Also, if you get the left and right bit wrong, the white wire for the front light would then become the backlight and the yellow would be the front light. Basically, all in reverse to what Hornby recommended in the Connection Specifications that come with the Decoder.

Also, I have started using the double-sided electrical tape in preference to the black goo that Hornby seem to use with some of their locomotives between the motor and motor chassis. In fact, David and I discussed this same issue this morning. You can check the comments out on my Blog.

I imagine the Blu-Tack is similar to the black goo, but I wonder if it will compress over time? Let me know how you get on with it?

As for the R8249 Hornby decoders not having speed control, I agree with a lot of others in that it must have been an early omission. Hopefully next time they will get it right smile.gif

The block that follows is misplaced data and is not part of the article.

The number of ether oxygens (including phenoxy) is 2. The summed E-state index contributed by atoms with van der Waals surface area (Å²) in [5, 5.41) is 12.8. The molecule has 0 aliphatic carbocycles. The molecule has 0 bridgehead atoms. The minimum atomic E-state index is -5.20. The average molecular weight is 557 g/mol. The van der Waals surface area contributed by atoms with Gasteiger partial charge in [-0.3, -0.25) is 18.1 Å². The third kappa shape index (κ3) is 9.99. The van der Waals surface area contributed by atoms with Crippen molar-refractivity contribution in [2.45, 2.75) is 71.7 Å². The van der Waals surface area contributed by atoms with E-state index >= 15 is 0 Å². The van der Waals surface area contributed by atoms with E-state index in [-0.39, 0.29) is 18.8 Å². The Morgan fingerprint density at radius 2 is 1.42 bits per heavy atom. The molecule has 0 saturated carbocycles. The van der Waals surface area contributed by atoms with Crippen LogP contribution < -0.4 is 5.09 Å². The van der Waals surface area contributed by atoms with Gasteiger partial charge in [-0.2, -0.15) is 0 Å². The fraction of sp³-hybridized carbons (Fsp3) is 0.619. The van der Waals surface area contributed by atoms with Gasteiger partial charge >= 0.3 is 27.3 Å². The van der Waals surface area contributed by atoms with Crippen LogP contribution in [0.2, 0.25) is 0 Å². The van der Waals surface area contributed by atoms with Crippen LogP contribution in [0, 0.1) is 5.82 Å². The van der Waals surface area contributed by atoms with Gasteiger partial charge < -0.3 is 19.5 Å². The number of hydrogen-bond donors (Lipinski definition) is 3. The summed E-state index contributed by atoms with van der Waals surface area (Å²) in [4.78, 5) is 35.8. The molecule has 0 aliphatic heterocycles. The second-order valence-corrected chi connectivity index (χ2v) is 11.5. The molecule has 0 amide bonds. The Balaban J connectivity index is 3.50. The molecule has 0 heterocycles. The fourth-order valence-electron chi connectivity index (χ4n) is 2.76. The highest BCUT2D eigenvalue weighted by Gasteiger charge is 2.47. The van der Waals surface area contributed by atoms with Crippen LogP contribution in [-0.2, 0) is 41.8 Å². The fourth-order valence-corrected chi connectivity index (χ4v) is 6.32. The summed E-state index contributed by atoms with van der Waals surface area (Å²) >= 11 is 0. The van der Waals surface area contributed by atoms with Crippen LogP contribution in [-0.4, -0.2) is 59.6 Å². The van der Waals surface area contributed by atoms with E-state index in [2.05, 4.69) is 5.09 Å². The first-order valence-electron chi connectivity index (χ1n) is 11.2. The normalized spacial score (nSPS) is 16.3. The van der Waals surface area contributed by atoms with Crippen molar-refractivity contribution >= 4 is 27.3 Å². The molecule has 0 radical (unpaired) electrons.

Cheers,
Darrell


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Dad-1
post 26 Sep 2010, 10:52
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Sorry to drag this up from so long ago ..... I only joined this website to comment on the 0-4-0's
First a great 'how to add a chip' step by step guide, the best I've come across.

I also reversed the motor on both my 06 conversions in addition to adding a balanced lead load to improve both traction and electrical pickup.

I have to agree that as bought DC unmodified these leave much to be desired in their running. Simply the gearing is far too high making slow speed difficult to achieve, but giving a 'stupid' top speed. They are also light, that with the short 4 coupled wheels is always going to present pickup problems unless the track is well laid, perfectly clean - in fact spotless polished ! with locomotive wheels also polished to a bright shine and spotless.